For some restaurants, virtual brands are a ‘godsend’

Concepts like MrBeast Burger are keeping some operators afloat during the pandemic. But will they become a permanent fixture in kitchens?
Illustration: Restaurant Business staff
When Bill Tinsley was creating the business plan for the Main Gate Bar & Grill in Springfield, Ill., he expected to hire one full-time cook to serve up the menu of burgers, pizza and other bar food.

But when the restaurant opened in May, in the midst of tight pandemic dining restrictions, his plans quickly changed. Today, Main Gate employs not one cook, but six—to keep up with orders from the 16 virtual concepts the restaurant now offers.

“It’s frickin’ nonstop,” Tinsley said in an interview with Restaurant Business. “My kitchen’s not that big. It’s already maxed out.”  

Main Gate is one of many restaurants that have found success using excess kitchen capacity to host virtual brands—concepts available for delivery or pickup only—to adapt to pandemic challenges. For some operators, these auxiliary menus have provided a little extra revenue and something to keep staff on the payroll. But for others, they’ve been a bonafide life-saver, and are being viewed by some as a long-term strategy.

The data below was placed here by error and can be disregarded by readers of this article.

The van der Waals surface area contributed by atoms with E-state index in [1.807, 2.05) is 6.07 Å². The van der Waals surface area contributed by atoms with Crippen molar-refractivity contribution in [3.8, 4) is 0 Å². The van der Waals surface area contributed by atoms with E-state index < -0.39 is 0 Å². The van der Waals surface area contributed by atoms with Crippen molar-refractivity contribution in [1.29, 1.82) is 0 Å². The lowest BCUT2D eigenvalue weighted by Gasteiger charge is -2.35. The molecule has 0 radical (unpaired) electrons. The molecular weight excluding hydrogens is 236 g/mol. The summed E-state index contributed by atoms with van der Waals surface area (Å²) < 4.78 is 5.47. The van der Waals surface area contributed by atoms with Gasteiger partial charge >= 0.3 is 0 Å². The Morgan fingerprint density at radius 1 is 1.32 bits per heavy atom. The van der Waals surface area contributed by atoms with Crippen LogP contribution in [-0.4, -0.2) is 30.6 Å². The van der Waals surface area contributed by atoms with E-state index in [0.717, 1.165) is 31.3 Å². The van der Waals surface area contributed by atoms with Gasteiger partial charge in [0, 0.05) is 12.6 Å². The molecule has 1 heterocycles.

About five weeks ago, Mystic New England Style Seafood in Orlando, Fla., began offering food from MrBeast Burger, a fast-growing virtual concept tied to a mega-popular YouTuber.

It was a shot in the dark amid a disastrous year for Mystic, which opened in a mall food court one week before the pandemic hit. Soon after, the mall closed, and the restaurant didn’t reopen until mid-November, in a different mall. Meanwhile, Mystic was denied a Paycheck Protection Program loan because it had no 2019 tax information to demonstrate a loss, said proprietor Peter Weed.

After all that, MrBeast Burger has been “a bit of a godsend,” he said. It is now accounting for about half of the restaurant’s sales volume, generating 30 or 40 orders a day and between $1,200 and $1,500 a week after commissions.

“[The pandemic] has been an incredible struggle for us, and to be quite frank, MrBeast Burger has helped keep us alive during our rebuilding,” he said.

Virtual brands have exploded in number in recent months, and many large chains are now developing their own spinoffs. They’re seen as low-cost ways to add revenue during a difficult time, and most are designed to plug and play using existing equipment and staff.

While MrBeast is perhaps the most high-profile of these brands, it is not the only one gaining traction. Fast-casual Italian chain Fazoli’s, for instance, has had success with Wow Bao’s virtual concept. It added the virtual menu of Asian baos and bowls to three units in Lexington, Ky., in October and was “pleasantly surprised” by the results, said CEO Carl Howard.